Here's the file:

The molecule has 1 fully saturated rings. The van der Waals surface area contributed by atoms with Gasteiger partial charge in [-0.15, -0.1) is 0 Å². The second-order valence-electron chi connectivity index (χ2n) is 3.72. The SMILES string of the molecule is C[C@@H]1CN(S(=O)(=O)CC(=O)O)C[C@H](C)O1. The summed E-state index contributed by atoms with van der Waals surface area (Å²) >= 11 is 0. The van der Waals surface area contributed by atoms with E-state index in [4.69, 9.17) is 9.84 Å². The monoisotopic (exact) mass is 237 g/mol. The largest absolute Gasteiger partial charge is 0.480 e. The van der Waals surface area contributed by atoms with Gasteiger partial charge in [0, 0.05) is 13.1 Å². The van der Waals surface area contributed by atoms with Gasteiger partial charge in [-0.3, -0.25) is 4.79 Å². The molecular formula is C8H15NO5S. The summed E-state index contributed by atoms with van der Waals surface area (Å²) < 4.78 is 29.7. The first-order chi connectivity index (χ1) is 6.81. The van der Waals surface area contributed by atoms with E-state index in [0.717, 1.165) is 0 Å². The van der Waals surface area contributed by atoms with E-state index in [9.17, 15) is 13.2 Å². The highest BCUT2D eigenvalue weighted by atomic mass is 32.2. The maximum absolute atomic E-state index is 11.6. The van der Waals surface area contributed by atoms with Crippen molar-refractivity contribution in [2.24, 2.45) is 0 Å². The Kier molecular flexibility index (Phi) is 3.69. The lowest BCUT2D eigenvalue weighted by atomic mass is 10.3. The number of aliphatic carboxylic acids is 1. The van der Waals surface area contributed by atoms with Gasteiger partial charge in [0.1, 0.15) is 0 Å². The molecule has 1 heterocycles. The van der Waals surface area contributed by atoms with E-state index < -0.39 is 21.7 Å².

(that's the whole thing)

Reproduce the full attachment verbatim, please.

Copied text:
The molecule has 1 fully saturated rings. The van der Waals surface area contributed by atoms with Gasteiger partial charge in [-0.15, -0.1) is 0 Å². The second-order valence-electron chi connectivity index (χ2n) is 3.72. The SMILES string of the molecule is C[C@@H]1CN(S(=O)(=O)CC(=O)O)C[C@H](C)O1. The summed E-state index contributed by atoms with van der Waals surface area (Å²) >= 11 is 0. The van der Waals surface area contributed by atoms with E-state index in [4.69, 9.17) is 9.84 Å². The monoisotopic (exact) mass is 237 g/mol. The largest absolute Gasteiger partial charge is 0.480 e. The van der Waals surface area contributed by atoms with Gasteiger partial charge in [0, 0.05) is 13.1 Å². The van der Waals surface area contributed by atoms with Gasteiger partial charge in [-0.3, -0.25) is 4.79 Å². The molecular formula is C8H15NO5S. The summed E-state index contributed by atoms with van der Waals surface area (Å²) < 4.78 is 29.7. The first-order chi connectivity index (χ1) is 6.81. The van der Waals surface area contributed by atoms with E-state index in [0.717, 1.165) is 0 Å². The van der Waals surface area contributed by atoms with E-state index in [9.17, 15) is 13.2 Å². The highest BCUT2D eigenvalue weighted by atomic mass is 32.2. The maximum absolute atomic E-state index is 11.6. The van der Waals surface area contributed by atoms with Crippen molar-refractivity contribution in [2.24, 2.45) is 0 Å². The Kier molecular flexibility index (Phi) is 3.69. The lowest BCUT2D eigenvalue weighted by atomic mass is 10.3. The number of aliphatic carboxylic acids is 1. The van der Waals surface area contributed by atoms with Gasteiger partial charge in [0.1, 0.15) is 0 Å². The molecule has 1 heterocycles. The van der Waals surface area contributed by atoms with E-state index < -0.39 is 21.7 Å².